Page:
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Lead safety bills celebrated
CENTRAL FALLS, R.I. – The sponsors of several new laws to help eradicate lead poisoning joined Attorney General Peter F. Neronha, Central Falls Mayor Maria Rivera and community partners today at an event to highlight recent lead poisoning prevention efforts.
In June 2023, the Rhode Island General Assembly passed a package of bills introduced at the request of Attorney General Peter F. Neronha to address lead poisoning and promote healthy housing. These new laws represent the most significant tenant protections that Rhode Island has seen in a generation, as well as the most significant healthy housing legislation since the passage of the Lead Hazard Mitigation Act of 2002.
“Every Rhode Islander deserves safe, healthy housing, where they don’t have to worry about their kids being lead poisoned,” said House Deputy Majority Whip Mia A. Ackerman. “These laws will push us toward our goal of completely eliminating lead poisoning in our state.”
Senate Judiciary Chairwoman Dawn Euer (D-Dist.13, Newport, Jamestown), Deputy Majority Whip Ackerman (D-Dist. 45, Cumberland, Lincoln), Sen. Tiara Mack (D-Dist. 6, Providence), Rep. David Morales (D-Dist. 7, Providence), Sen. Valarie Lawson (D-Dist. 14, East Providence), and Rep. Matthew Dawson (D-Dist. 65, East Providence) sponsored and advocated for these new lead laws, supported by countless other government officials, community leaders, and housing and health advocates.
"The legislation we are celebrating represents a significant victory for the health of Rhode Island’s children and families,” said Senate Judiciary Committee Chairwoman Dawn Euer. “I am proud that the Senate has played a key role in addressing lead hazards throughout our state. Moving forward, we remain committed to working with our partners to mitigate these hazards and make all our communities safer and healthier.”
These three laws mark a crucial step in eradicating childhood lead poisoning by ensuring compliance with existing lead laws. One new law establishes a statewide rental registry with an additional requirement for landlords who own non-exempt pre-1978 buildings to file lead conformance certificates, which are already required by law. Another law institutes an escrow account with the court into which tenants can pay rent when there are unaddressed lead hazards in their homes. This law ensures that tenants remain current on their rent obligations, and that landlords aren't able to access the funds until they address the lead hazards. Finally, the third new law allows for treble damage recovery by which families affected by childhood lead poisoning can recover up to three times their actual damages (known as treble damages), creating another mechanism to encourage compliance with existing law.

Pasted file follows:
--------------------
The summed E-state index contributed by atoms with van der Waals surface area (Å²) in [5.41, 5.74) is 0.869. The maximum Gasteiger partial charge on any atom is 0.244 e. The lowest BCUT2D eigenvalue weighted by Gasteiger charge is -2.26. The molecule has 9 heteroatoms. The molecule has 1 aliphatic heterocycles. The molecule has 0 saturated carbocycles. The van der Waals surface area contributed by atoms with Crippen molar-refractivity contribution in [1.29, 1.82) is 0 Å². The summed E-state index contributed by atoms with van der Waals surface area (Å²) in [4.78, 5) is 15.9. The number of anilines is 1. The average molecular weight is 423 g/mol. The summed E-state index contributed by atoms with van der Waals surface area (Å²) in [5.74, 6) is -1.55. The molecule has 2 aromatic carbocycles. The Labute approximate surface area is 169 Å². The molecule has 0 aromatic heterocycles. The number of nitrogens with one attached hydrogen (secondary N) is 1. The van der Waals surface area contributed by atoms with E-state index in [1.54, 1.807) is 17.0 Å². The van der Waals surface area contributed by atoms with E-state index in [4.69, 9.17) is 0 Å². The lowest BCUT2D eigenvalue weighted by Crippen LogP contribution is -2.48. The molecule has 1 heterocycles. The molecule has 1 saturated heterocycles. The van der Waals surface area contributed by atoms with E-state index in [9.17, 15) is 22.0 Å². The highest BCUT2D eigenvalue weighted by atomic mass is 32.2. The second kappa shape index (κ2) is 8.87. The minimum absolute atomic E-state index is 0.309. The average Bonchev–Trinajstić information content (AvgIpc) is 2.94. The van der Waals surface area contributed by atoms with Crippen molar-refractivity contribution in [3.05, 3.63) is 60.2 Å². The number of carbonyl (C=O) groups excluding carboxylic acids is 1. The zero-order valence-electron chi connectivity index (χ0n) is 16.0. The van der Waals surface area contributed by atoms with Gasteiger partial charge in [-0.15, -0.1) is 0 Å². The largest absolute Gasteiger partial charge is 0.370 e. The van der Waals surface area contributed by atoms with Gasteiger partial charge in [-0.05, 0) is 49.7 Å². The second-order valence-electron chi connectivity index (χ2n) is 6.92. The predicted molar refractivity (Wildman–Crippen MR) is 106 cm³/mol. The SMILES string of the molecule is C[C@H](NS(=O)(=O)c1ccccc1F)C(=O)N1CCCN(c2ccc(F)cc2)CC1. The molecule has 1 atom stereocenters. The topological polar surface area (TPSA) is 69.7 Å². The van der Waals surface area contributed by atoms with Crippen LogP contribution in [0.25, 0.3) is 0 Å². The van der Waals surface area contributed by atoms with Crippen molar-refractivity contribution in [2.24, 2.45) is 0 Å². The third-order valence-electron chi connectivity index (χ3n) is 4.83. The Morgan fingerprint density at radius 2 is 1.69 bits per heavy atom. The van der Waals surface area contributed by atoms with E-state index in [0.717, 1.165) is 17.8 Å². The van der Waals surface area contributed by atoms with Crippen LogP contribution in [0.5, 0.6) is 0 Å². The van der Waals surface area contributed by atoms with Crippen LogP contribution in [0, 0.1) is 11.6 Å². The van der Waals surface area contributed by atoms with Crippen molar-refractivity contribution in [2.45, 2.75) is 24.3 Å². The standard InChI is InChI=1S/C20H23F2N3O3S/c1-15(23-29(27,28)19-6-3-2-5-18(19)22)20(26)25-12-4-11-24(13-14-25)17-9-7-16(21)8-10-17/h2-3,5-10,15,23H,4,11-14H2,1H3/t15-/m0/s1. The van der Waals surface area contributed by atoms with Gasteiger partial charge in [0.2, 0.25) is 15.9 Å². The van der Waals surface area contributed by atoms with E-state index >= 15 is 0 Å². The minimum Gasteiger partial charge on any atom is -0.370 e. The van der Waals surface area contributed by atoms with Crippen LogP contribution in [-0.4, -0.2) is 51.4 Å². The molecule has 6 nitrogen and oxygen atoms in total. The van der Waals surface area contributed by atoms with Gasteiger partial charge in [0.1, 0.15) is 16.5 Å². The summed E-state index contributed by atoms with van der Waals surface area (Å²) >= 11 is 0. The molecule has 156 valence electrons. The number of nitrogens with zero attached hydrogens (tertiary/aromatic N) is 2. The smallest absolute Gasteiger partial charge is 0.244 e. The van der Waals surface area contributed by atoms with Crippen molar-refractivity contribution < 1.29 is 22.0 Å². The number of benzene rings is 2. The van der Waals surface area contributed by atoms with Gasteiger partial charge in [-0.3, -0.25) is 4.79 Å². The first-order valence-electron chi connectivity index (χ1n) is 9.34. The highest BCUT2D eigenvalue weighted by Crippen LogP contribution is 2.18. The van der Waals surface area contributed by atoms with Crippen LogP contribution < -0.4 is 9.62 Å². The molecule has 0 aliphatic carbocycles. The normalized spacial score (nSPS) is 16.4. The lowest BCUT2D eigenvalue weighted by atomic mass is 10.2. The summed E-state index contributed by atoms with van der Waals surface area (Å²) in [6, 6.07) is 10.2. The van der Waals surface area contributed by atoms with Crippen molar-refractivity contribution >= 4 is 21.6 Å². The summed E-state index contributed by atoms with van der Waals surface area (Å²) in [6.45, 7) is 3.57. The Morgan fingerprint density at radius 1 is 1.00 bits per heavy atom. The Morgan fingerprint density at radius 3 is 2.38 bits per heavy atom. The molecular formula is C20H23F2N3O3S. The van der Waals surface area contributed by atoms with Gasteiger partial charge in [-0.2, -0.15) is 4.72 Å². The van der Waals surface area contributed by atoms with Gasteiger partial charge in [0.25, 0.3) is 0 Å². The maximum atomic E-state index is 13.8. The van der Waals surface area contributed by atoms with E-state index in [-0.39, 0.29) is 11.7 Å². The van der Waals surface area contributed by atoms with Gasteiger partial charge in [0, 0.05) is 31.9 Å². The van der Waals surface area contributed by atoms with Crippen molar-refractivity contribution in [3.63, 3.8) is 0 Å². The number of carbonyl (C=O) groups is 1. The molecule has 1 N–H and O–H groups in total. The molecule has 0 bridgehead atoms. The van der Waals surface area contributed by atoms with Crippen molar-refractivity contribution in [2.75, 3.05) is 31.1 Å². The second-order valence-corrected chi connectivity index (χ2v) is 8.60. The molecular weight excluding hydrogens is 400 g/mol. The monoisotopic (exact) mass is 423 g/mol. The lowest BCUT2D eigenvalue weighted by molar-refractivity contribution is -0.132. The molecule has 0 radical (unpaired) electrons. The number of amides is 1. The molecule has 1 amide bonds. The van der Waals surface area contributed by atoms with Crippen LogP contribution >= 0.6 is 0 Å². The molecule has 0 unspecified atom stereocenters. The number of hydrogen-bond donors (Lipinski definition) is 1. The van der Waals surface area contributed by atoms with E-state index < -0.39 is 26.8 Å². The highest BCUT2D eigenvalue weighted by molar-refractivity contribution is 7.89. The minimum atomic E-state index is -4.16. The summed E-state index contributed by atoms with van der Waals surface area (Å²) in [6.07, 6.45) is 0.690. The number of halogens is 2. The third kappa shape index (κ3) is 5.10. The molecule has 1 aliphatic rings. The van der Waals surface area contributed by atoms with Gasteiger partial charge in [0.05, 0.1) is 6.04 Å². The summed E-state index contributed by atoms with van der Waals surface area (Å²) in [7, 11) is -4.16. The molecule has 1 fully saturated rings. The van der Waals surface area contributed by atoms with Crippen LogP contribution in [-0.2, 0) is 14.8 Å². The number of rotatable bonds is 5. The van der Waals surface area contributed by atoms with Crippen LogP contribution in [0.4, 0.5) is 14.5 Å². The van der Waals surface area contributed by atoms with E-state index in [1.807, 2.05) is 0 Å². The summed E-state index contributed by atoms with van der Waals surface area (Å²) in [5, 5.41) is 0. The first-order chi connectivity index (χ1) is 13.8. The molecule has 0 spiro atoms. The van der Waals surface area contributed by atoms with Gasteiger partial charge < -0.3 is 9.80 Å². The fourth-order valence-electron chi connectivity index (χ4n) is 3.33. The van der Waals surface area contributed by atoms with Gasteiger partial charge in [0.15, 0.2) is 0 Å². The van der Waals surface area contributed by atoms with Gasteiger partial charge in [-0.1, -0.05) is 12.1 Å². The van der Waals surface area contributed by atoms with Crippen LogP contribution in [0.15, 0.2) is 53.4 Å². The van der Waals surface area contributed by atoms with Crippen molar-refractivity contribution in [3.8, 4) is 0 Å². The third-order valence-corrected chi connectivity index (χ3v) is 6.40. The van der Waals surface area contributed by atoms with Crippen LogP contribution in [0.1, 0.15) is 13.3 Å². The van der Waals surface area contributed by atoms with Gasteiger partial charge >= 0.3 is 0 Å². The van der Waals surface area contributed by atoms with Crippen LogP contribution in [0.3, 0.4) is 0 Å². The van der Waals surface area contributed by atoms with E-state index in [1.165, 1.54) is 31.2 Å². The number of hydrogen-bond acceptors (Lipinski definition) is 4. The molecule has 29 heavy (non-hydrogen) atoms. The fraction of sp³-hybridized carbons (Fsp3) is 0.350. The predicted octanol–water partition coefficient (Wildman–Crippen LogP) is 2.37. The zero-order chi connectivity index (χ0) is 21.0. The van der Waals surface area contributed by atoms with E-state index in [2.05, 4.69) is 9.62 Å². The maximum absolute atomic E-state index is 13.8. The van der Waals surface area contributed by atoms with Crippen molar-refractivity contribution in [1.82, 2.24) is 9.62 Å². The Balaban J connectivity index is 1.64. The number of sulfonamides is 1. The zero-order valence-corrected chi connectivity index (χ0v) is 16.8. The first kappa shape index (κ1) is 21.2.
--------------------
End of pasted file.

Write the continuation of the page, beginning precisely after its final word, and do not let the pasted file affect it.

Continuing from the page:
“Today’s event is certainly a celebration of our collective legislative achievements, but perhaps more importantly, a kickoff for the work ahead of us,” said Attorney General Neronha. “These lead-related victories don’t happen in a silo; the passage of these laws took intergovernmental collaboration, community advocacy, and a staunch commitment to eliminating this significant health issue. Now that we have laws to enforce compliance, we need that same coalition to ensure that landlords are held accountable and necessary remediation takes place. Once again, I am very grateful to our sponsors, supporters, and advocates in the General Assembly and the community who helped pass these crucial laws, and I invite all Rhode Islanders to join us in eradicating childhood lead poisoning.”